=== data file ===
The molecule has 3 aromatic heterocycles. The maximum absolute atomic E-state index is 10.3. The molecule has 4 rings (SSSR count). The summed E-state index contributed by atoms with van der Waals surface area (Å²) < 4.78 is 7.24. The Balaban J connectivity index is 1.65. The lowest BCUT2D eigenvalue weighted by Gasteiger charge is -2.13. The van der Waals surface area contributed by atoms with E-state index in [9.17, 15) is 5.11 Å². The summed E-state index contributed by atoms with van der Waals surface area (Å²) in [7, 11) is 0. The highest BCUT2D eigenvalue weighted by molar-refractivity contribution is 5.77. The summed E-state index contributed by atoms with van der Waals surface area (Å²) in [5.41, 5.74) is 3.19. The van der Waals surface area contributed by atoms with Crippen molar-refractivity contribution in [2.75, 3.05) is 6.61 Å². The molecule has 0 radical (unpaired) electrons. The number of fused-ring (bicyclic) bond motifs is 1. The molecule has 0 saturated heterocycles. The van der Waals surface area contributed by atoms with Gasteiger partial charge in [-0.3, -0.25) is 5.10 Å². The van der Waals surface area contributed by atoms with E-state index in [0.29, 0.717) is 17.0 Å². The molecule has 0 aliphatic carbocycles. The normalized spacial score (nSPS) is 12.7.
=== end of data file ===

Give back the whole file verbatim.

The molecule has 3 aromatic heterocycles. The maximum absolute atomic E-state index is 10.3. The molecule has 4 rings (SSSR count). The summed E-state index contributed by atoms with van der Waals surface area (Å²) < 4.78 is 7.24. The Balaban J connectivity index is 1.65. The lowest BCUT2D eigenvalue weighted by Gasteiger charge is -2.13. The van der Waals surface area contributed by atoms with E-state index in [9.17, 15) is 5.11 Å². The summed E-state index contributed by atoms with van der Waals surface area (Å²) in [7, 11) is 0. The highest BCUT2D eigenvalue weighted by molar-refractivity contribution is 5.77. The summed E-state index contributed by atoms with van der Waals surface area (Å²) in [5.41, 5.74) is 3.19. The van der Waals surface area contributed by atoms with Crippen molar-refractivity contribution in [2.75, 3.05) is 6.61 Å². The molecule has 0 radical (unpaired) electrons. The number of fused-ring (bicyclic) bond motifs is 1. The molecule has 0 saturated heterocycles. The van der Waals surface area contributed by atoms with Gasteiger partial charge in [-0.3, -0.25) is 5.10 Å². The van der Waals surface area contributed by atoms with E-state index in [0.29, 0.717) is 17.0 Å². The molecule has 0 aliphatic carbocycles. The normalized spacial score (nSPS) is 12.7.